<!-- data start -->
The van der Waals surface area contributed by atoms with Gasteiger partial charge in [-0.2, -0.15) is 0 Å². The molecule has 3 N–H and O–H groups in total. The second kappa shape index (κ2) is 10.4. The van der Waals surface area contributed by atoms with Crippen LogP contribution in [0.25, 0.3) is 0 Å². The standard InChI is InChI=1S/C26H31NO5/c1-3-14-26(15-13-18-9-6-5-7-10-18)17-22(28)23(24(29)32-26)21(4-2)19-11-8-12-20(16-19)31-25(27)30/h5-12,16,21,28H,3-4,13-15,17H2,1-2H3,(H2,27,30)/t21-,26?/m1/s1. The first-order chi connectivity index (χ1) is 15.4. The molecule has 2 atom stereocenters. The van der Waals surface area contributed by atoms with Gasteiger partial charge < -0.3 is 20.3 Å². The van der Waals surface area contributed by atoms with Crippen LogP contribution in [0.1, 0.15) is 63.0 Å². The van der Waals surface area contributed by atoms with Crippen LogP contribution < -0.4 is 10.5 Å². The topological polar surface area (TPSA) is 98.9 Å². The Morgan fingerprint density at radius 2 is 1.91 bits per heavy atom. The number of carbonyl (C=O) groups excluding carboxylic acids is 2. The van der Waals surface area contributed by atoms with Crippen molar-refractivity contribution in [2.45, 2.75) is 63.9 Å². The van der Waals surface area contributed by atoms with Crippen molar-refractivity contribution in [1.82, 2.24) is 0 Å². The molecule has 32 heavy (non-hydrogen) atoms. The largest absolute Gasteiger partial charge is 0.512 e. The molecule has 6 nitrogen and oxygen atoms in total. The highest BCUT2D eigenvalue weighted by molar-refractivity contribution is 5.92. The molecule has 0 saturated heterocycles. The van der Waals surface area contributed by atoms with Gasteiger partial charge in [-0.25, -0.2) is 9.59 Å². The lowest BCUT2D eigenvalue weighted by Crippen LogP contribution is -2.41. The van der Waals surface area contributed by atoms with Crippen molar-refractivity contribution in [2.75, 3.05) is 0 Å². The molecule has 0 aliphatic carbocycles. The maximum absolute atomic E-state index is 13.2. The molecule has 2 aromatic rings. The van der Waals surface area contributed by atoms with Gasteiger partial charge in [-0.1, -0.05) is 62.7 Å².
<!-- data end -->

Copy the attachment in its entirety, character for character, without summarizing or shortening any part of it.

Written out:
The van der Waals surface area contributed by atoms with Gasteiger partial charge in [-0.2, -0.15) is 0 Å². The molecule has 3 N–H and O–H groups in total. The second kappa shape index (κ2) is 10.4. The van der Waals surface area contributed by atoms with Crippen LogP contribution in [0.25, 0.3) is 0 Å². The standard InChI is InChI=1S/C26H31NO5/c1-3-14-26(15-13-18-9-6-5-7-10-18)17-22(28)23(24(29)32-26)21(4-2)19-11-8-12-20(16-19)31-25(27)30/h5-12,16,21,28H,3-4,13-15,17H2,1-2H3,(H2,27,30)/t21-,26?/m1/s1. The first-order chi connectivity index (χ1) is 15.4. The molecule has 2 atom stereocenters. The van der Waals surface area contributed by atoms with Gasteiger partial charge < -0.3 is 20.3 Å². The van der Waals surface area contributed by atoms with Crippen LogP contribution in [0.1, 0.15) is 63.0 Å². The van der Waals surface area contributed by atoms with Crippen LogP contribution < -0.4 is 10.5 Å². The topological polar surface area (TPSA) is 98.9 Å². The Morgan fingerprint density at radius 2 is 1.91 bits per heavy atom. The number of carbonyl (C=O) groups excluding carboxylic acids is 2. The van der Waals surface area contributed by atoms with Crippen molar-refractivity contribution in [2.45, 2.75) is 63.9 Å². The van der Waals surface area contributed by atoms with Crippen molar-refractivity contribution in [1.82, 2.24) is 0 Å². The molecule has 32 heavy (non-hydrogen) atoms. The largest absolute Gasteiger partial charge is 0.512 e. The molecule has 6 nitrogen and oxygen atoms in total. The highest BCUT2D eigenvalue weighted by molar-refractivity contribution is 5.92. The molecule has 0 saturated heterocycles. The van der Waals surface area contributed by atoms with Gasteiger partial charge in [-0.25, -0.2) is 9.59 Å². The lowest BCUT2D eigenvalue weighted by Crippen LogP contribution is -2.41. The van der Waals surface area contributed by atoms with Crippen molar-refractivity contribution in [2.75, 3.05) is 0 Å². The molecule has 0 aliphatic carbocycles. The maximum absolute atomic E-state index is 13.2. The molecule has 2 aromatic rings. The van der Waals surface area contributed by atoms with Gasteiger partial charge in [-0.1, -0.05) is 62.7 Å².